Clearly the ideal programming mix is a tall order for even the most talented producers, and it sometimes fails in one episode and succeeds in another when it involves a series of episodes, such as in National Geographic’s Doomsday Preppers, where the depicted survival methodologies ranged from the obtuse to the actionable. In the end, when you are trying to appeal to a very wide audience demographic, you can end up with content that is too diluted at every level. Maybe the trick is to focus a bit more, and make sure that whatever is depicted is legitimate and the techniques depicted will work in the given scenario, even if the scenario is staged. However, this would require the participation of expert advisers on-set, and that costs money.
When I saw the young lady with the bow and arrow on Doomsday Castle, I couldn’t help thinking it was a Hunger Games knock-off. Sure, the bow and arrow is ‘in-theme’ with the castle genre a few hundred years ago, but using a bow and arrow in the modern context of trying to defend any fixed-position from aggressors who are using firearms is just silly. Generally speaking, a decent marksman with even a .22 caliber rifle, using .22 long-rifle rounds, can be effective at ranges to 100+ yards. Contrast that to a skilled hunter with a powerful compound bow who is only effective out to 50 yards…and then there’s the cyclic rate of a semi-automatic rifle compared to a bow… talk about a miss-match.
Real Preppers and survivalists may tune-in to a reality TV show if there is a sense that there may be something useful and effective that can be learned, such as how to build an outhouse (a great asset when the grid is down), or how to harness the sun for solar power, or how to actually catch fish (catching, not fishing), or how to bug-out and survive during a large-scale disaster.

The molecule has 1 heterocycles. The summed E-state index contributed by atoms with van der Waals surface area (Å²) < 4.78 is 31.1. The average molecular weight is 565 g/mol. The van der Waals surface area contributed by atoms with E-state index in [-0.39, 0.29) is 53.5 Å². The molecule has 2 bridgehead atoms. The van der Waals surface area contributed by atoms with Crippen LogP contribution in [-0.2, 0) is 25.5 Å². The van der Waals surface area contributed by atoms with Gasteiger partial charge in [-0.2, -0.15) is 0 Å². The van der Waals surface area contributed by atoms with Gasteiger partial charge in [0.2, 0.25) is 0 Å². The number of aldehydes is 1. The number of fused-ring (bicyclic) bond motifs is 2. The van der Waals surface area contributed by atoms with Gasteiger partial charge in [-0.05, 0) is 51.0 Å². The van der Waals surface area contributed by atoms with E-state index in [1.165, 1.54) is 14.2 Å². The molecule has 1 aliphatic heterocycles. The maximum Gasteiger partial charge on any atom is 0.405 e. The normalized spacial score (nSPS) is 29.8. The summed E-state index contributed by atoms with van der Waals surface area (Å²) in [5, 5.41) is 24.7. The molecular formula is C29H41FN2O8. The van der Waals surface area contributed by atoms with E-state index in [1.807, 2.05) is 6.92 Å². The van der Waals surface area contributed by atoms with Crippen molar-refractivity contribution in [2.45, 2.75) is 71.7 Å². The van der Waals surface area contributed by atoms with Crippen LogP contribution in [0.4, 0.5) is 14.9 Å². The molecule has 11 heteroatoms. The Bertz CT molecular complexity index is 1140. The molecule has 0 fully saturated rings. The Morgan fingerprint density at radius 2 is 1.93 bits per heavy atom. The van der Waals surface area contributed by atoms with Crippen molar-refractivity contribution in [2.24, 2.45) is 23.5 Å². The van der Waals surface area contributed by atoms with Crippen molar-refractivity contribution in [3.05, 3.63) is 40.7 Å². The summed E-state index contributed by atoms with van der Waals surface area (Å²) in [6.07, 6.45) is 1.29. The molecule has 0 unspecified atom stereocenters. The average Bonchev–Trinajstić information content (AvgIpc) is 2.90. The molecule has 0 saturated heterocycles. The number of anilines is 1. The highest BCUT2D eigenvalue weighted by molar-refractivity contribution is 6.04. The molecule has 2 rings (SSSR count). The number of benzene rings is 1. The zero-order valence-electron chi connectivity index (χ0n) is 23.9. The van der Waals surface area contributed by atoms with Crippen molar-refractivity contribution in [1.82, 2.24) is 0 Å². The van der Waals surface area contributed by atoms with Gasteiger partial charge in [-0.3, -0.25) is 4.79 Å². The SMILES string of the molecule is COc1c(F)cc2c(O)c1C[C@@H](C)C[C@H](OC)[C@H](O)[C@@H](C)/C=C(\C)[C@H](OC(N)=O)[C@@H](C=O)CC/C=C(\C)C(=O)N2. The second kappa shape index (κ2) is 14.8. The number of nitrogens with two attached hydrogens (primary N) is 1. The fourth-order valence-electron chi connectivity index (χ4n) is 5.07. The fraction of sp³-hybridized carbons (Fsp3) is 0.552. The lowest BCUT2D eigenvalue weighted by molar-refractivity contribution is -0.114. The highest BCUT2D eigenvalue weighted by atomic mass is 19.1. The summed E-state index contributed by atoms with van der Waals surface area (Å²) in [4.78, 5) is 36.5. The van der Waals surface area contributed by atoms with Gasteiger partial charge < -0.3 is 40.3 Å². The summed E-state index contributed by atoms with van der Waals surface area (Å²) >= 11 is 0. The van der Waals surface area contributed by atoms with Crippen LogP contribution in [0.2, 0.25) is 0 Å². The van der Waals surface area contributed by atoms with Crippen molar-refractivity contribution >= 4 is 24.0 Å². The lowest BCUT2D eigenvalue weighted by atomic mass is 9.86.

However, these same things may not be very interesting to some audiences who may simply tune-in hoping see certain family members and the drama related to family dynamics. Discovery Channel’s Orange County Choppers successfully capitalized on that paradigm for many seasons, and maybe Doomsday Castle can do the same? From my chair, Orange County Choppers did it best because in addition to showing a lot of cool custom motorcycles, they showed a lot of hands-on motorcycle building techniques and mechanics along with the family-drama; they had the right balance. I fear that Doomsday Castle is far too unrealistic to be considered legitimate by knowledgeable Preppers and survivalists, so they will likely lose much of that audience if the episodes continue as they have begun.
And the worst part, I think, is that some of the lesser experienced audience may embrace and incorporate some of the obtuse ideas and methods that are being depicted and portrayed in Doomsday Castle into their own preparedness methods and plans.
We need to keep in mind that prepping and survival is not a popularity contest, or a game show where you get another chance; death doesn’t care who you are!
As Albert Einstein said: “What is right is not always popular, and what is popular is not always right”.
“Rule #1 in survival is; don’t get dead”!
Cheers! Capt. Bill
Capt. William E. Simpson II is a U.S. Merchant Marine Officer with decades of boating and expedition sailing experience, who has successfully survived long-term off the grid at remote uninhabited desert islands with his family using sailboats that he equipped for that purpose. Capt. Bill holds a U.S.C.G. 500-ton captain’s license for commercial inspected passenger vessels, including, power, sail and assistance towing vessels. He is also the author of many articles on sailing and the book ‘The Nautical Prepper’ (Ulysses Press) You can read more from the Nautical Prepper on Capt. Bill’s personal site at www.williamesimpson.com